Asset-mapping: The NB CI is fostering the development of cluster support services and recognizing the potential of knowledge-based industries by regional/local leaders and supporting regional strengths and assets.  An MOU has been signed with the Province of New Brunswick about an Asset Mapping exercise.  The purpose of the asset mapping projects is to provide information about the strengths, resources and opportunities that exist within the identified sectors in New Brunswick.  The first Annex has been executed to cover two asset-mapping projects in the areas of Advanced Learning Technologies and Health/Life Sciences.  NRC-ASPM has issued an invited RFP and it is anticipated that the asset maps will be completed by early Fall 2008.  NRC committed in 2007-08 to contribute $160K in 2008-09.

One of the overall goals for this project is to provide a sound base of information to support the development of a new strategic plan or enable the realignment of existing efforts and/or policies with regard to the two sectors in New Brunswick.  Additionally, the asset mapping projects will help to forge further connections between individuals, industry, organizations and institutions within the sectors and to provide a catalyst for investment and the formation of new collaborations.

NRC-IIT coordinated the hosting of a strategic meeting at its Fredericton site with the Deputy Minister, National Defence and the Deputy Minister, Intergovernmental Affairs and the Privy Council.  The purpose of the meeting was to demonstrate the breadth and depth in capacity and capability in New Brunswick for a Center of Excellence in Advanced Learning Technologies (CEALT), as well as the substantial level of participation, support and progress by the key stakeholders.  Senior government and private sector officials, as well as the Premier of New Brunswick, attended the meeting.  (14 March 2008)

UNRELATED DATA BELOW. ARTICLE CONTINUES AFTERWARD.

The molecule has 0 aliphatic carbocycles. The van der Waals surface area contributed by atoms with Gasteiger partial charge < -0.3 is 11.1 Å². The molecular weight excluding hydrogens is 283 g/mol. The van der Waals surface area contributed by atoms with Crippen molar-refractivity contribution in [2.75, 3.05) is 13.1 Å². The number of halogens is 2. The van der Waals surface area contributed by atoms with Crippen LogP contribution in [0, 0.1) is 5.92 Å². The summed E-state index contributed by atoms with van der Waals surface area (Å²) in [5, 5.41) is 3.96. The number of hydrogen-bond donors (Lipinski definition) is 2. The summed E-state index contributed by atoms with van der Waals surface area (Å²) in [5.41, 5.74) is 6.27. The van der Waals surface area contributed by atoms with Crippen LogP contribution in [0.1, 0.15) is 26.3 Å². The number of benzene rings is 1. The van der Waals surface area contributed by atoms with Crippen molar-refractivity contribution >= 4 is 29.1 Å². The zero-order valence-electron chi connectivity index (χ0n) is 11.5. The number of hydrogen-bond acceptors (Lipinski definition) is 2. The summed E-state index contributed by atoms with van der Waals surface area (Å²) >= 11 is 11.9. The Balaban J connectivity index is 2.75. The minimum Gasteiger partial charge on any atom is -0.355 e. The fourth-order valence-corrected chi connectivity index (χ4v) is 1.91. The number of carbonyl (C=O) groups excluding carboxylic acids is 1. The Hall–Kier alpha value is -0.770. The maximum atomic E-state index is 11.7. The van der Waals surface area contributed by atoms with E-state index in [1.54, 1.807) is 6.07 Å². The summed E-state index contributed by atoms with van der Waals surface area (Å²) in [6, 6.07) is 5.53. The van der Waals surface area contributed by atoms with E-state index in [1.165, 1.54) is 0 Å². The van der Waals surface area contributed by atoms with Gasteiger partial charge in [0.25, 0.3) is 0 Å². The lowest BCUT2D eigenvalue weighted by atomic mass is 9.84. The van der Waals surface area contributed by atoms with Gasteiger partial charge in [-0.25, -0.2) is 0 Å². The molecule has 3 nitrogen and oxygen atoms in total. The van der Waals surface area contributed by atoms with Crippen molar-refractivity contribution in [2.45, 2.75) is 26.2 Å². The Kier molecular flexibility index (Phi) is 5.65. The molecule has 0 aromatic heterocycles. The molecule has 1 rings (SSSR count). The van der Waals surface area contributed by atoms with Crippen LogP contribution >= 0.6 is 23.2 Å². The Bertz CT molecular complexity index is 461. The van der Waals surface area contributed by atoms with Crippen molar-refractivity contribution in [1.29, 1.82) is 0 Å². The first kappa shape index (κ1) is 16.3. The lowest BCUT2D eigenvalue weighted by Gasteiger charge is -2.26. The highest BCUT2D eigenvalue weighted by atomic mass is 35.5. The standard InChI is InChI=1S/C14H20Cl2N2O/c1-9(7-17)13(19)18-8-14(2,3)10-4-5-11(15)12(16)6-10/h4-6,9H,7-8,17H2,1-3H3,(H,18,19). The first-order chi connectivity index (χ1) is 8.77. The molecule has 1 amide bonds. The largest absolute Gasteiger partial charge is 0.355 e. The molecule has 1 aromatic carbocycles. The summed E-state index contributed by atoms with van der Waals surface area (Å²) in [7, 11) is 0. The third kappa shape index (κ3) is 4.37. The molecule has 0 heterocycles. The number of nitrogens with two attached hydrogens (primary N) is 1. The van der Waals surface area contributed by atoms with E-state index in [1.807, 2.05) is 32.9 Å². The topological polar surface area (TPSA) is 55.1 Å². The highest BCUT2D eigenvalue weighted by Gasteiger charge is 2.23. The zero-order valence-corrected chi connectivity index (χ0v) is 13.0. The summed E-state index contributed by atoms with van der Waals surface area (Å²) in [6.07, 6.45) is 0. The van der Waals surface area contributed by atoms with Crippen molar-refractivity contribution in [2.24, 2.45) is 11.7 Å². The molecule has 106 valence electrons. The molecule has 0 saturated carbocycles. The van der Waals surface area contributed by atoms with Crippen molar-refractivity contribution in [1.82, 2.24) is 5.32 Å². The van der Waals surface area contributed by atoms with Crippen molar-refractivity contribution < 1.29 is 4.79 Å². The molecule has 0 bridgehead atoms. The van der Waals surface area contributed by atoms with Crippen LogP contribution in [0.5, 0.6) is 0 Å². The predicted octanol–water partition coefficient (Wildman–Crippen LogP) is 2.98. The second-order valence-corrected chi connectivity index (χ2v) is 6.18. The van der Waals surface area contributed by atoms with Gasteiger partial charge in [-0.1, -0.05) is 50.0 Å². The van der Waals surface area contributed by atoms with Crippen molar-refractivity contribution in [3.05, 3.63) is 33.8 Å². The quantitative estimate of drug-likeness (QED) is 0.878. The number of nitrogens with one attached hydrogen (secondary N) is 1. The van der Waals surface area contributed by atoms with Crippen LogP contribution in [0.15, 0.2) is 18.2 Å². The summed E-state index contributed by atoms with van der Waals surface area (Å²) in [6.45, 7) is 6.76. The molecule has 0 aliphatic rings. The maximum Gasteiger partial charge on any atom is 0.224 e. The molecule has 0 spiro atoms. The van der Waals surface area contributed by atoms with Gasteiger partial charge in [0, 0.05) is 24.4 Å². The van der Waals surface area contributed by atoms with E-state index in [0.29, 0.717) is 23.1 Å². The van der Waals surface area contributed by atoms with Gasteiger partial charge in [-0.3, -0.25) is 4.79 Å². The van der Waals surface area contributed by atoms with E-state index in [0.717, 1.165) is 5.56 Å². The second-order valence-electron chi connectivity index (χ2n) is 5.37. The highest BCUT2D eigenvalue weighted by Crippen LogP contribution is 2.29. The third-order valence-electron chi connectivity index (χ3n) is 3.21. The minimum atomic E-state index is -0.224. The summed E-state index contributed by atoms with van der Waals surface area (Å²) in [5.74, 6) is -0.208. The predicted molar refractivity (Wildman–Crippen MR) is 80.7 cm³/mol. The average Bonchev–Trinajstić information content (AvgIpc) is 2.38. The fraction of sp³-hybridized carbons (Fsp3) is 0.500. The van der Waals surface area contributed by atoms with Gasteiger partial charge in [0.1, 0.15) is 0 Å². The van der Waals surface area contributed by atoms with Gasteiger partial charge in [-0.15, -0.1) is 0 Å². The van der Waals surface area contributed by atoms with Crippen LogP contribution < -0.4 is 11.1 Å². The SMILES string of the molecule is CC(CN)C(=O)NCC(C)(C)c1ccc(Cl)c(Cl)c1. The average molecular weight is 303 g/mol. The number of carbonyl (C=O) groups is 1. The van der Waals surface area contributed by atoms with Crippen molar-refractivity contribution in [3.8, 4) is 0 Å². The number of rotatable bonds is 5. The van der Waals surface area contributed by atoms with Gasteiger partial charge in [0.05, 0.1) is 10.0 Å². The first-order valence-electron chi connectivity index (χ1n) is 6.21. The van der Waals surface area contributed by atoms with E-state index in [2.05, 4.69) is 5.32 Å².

NRC-IIT was a key participant and exhibitor at the Symposium on Advanced Learning Technologies (SALT 2008) where DG provided opening address and staff were keynote and session speakers.  Over the course of the 2-day event NRC-IIT DG had several meetings with Canadian and US military and law enforcement officials.  These were focused on demonstrating NRC-IIT’s infrastructure and expertise, especially in support of the CEALT and included tours of the Fredericton facilities.

In response to the needs of the cluster, NRC has leveraged existing expertise by the creation of a new research group in Learning and Collaborative technologies.

NRC-IIT is working with industry to help them form a provincial IT Association that will be directly involved in the cluster strategy development and implementation through membership on the Cluster Steering committees

Ocean Technology: NRC has been instrumental in facilitating a strategy for the Ocean Technology Cluster.  NRC-IOT, NRC-IRAP and NRC-CISTI continued to support all cluster activities throughout the year, providing advice, meeting rooms, office space and funding.  The Strategic Foresight exercise undertaken by OceansAdvance was a great success, due in part to NRC participation and support.  The exercise focused on three growth areas, as identified by the cluster.  These include ocean energy, vessel operations and ocean intelligence.  NRC-IOT, in its strategic business plan of 07-08, addresses all three areas and will be devoting research resources to their development over the next several years.  As the cluster moves forward with its strategy for business growth, so will IOT with its plan of research support for the Ocean Technology Cluster.